Ideally, you have a plan for maximizing your company's success in 2008. Ideally, your staff helped you create the plan, put it on paper, and roll it out in an all-company meeting before the year began.

Realistically, the situation is probably somewhat different. For many remodelers, the truth is that you were so busy with the day-to-day of 2007 that you kept putting off the big picture. Once again, the urgent trumped the important.

It's not too late. Act quickly, and you can still work through the key steps of developing and communicating a strategic plan. You don't need fancy software, a 200-page description, or a bank loan. But you do need to figure out — at a minimum — what will constitute success for your company this year.

Start by establishing an ideal bottom line net profit. (I suggest 8% to 10% of total volume. Remember that net profit is tabulated after owner pay.)

Then calculate the total volume and gross profit needed to achieve that bottom line.

Next, develop a behind-the-scenes program that outlines how every employee and department will adopt the mindset of owners, will monitor progress at regular intervals, and will, in the end, help make the plan a reality.

SETTING THE STAGE Here's a real-life case study of how a relatively small remodeling company (two owners and four staff ) created its first company-wide strategic plan.

Robin Burrill and Rob Mathews, the married co-owners of Curb Appeal Renovations, in Keller, Texas, did the initial work themselves. Usually I advise remodelers to involve the entire company in every stage of strategic planning, but a key position (office manager) was in transition, and, this being the first such plan for the company, the owners wanted to set the stage.

Burrill and Mathews reviewed their company's vision, mission, and core values, and then created budgets and projections based on a 25% growth rate through 2010. Recognizing that they represented just a third of their company, the two then brainstormed ways to get the full staff on board. They decided on an all-day “summit” with three goals: to get staff buy-in on a growth plan for 2008; to teach employees key financial parameters; and to elicit the participation of all staff in meeting challenges and creating solutions. Employees were told to mark their calendars for a fun and exciting day.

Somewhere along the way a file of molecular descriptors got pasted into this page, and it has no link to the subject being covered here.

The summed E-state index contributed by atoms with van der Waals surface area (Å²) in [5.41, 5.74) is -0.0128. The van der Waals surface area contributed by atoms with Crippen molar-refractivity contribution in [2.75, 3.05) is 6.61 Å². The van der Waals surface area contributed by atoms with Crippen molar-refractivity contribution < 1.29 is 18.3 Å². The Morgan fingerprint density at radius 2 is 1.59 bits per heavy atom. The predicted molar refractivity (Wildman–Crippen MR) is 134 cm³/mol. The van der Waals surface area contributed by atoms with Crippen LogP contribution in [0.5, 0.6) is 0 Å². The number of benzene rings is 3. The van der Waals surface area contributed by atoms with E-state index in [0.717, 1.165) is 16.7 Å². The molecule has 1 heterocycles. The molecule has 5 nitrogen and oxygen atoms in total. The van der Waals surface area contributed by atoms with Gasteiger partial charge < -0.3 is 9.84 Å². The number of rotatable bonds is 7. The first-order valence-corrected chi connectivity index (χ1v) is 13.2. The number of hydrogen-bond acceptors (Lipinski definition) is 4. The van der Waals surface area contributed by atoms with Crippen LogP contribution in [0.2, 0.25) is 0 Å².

CASHING IN Conducted by a third-party business coach, the summit began with the announcement of a reward system for participation. Each employee who volunteered an idea or comment would get a poker chip. The person with the most chips at the end of the day would receive a prize.

Then followed:

  • A detailed review of the highlights of 2007;
  • A SWOT (strengths, weaknesses, opportunities, threats) analysis of the company;
  • A review of the company's vision, mission, and values, along with how they apply to each employee's job;
  • A review of plans for 2008;
  • And an overview of the company's financial management. This was done by playing a budget game that explored where revenue was spent and how little went to the bottom line, even in good years.

At the end of the day, the poker chips were counted. Employees had earned between 220 and 360 apiece, and — in a surprise twist — all received that amount in dollars. Overall, the day's outcome “was better than we could have imagined,” Burrill says. “Everyone thanked us for making them a part of the plan.”
Today, Curb Appeal Renovations is incorporating key goals and suggestions from the summit into every discussion and meeting it holds. Quarterly “mini-summits” have been planned to keep everyone on track. And next year's summit has been scheduled to last two days.

—Linda Case is founder of Remodelers Advantage in Laurel, Md., a company providing business solutions through a network of experts and peers. 301.490.5260; linda@remodelers;